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Design Review: Volume 3, Issue 4 (January-February 1951)

Additions to a House

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Additions to a House

Strangers are always unprepared for our courtyard and the rooms that enclose it. This surprises us because we are now so used to living there that the whole thing seems effortless, even artless. But looking back it seems to me that we asked a good deal of our architect.

We asked him to build us a flat, on a section already encumbered with a three-bedroom house, a four-man army hut, a small detached room and a garage. For a few months I had been juggling with these buildings and outhouses myself, trying to turn them into a place for us to live.

“What do you know about plumbing?” someone said. “You need an architect.”

I certainly did, and when I found him I discovered that I knew nothing whatever about plumbing, and, architecturally speaking, very little about anything else. But I did know that we wanted to live in a self-contained flat with a living room that could double sometimes as a photographic studio; a bedroom for at least two children; a darkroom for the photographer; and a small room where I could write and he could work undisturbed.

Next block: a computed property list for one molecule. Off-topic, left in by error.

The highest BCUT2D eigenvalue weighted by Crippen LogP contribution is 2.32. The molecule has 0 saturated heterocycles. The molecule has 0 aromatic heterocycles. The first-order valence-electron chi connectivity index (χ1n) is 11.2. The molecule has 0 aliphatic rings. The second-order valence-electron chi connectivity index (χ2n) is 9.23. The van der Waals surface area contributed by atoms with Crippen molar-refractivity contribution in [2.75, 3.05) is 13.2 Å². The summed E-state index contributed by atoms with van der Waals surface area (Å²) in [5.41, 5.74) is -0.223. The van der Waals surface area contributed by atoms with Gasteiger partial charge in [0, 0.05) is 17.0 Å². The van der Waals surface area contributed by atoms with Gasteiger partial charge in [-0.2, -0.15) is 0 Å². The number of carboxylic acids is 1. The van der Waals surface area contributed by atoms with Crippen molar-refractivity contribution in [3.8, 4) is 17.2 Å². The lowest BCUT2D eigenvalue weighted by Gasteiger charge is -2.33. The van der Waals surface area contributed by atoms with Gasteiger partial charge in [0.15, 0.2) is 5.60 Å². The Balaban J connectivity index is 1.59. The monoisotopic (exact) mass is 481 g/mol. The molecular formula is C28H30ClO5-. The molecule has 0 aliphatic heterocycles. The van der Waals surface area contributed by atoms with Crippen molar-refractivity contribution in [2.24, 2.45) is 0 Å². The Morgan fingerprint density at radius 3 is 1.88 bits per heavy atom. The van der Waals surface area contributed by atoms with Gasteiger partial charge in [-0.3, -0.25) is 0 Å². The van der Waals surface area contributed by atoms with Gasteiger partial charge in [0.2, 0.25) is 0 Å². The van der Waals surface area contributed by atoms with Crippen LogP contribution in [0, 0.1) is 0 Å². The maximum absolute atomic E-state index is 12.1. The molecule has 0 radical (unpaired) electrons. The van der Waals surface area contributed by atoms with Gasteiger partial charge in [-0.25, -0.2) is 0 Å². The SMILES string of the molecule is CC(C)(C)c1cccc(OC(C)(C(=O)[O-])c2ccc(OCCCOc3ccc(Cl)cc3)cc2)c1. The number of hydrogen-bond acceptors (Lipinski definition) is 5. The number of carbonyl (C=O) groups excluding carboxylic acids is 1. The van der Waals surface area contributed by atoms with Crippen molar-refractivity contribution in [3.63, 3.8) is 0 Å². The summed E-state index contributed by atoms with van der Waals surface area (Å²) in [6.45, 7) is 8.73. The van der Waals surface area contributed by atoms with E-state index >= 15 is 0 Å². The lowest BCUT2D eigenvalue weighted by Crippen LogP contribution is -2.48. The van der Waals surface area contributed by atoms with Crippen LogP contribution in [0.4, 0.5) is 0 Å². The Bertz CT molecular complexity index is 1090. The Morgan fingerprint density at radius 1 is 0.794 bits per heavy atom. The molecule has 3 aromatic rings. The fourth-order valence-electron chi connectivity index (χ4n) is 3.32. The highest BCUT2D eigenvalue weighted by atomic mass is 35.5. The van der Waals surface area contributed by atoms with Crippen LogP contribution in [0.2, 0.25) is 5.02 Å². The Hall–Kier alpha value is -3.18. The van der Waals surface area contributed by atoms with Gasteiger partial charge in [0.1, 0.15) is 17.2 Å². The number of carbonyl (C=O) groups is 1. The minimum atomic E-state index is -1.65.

We have all this and a great deal more. It is very seldom that we think of it as a flat at all, and the casual flow-through from room to room creates the illusion of far greater size and space than we have on paper. The bedroom was stolen from the old house; the old washhouse became the new bathroom; the small detached room was jockeyed along to fit at right angles to the living room. Only the living page break page 94 room and part of the kitchen are new from the foundations up. Most people find it very difficult to discover just where the graft took place, though from the flat slightly pitched room of the new living room you can see very easily the dovetailing of the new and the old.

Some of our very fixed ideas were thrown overboard. I wanted the living room to look down the valley towards the Orongorongas. In the old house all the living rooms face the view and all the utility rooms face the sunshine. But the very first sketches showed our living room turned to the sun and my kitchen sink set firmly facing the mountains. We moved into the flat in April and at once shook off that foolish insistence on a view. Sunlight poured in all winter, and whenever the sun shone we managed without a heater. What is more, the courtyard that we both secretly regarded as a concession to art and architecture, suddenly became the most pleasant place in our lives. We hadn't expected it to create so much privacy, and we hadn't expected the extraordinary sense of space where the windows are large enough to bring the outdoors right inside. The garden flourishes in the sheltered courtyard and softens the rather severe lines of the living room.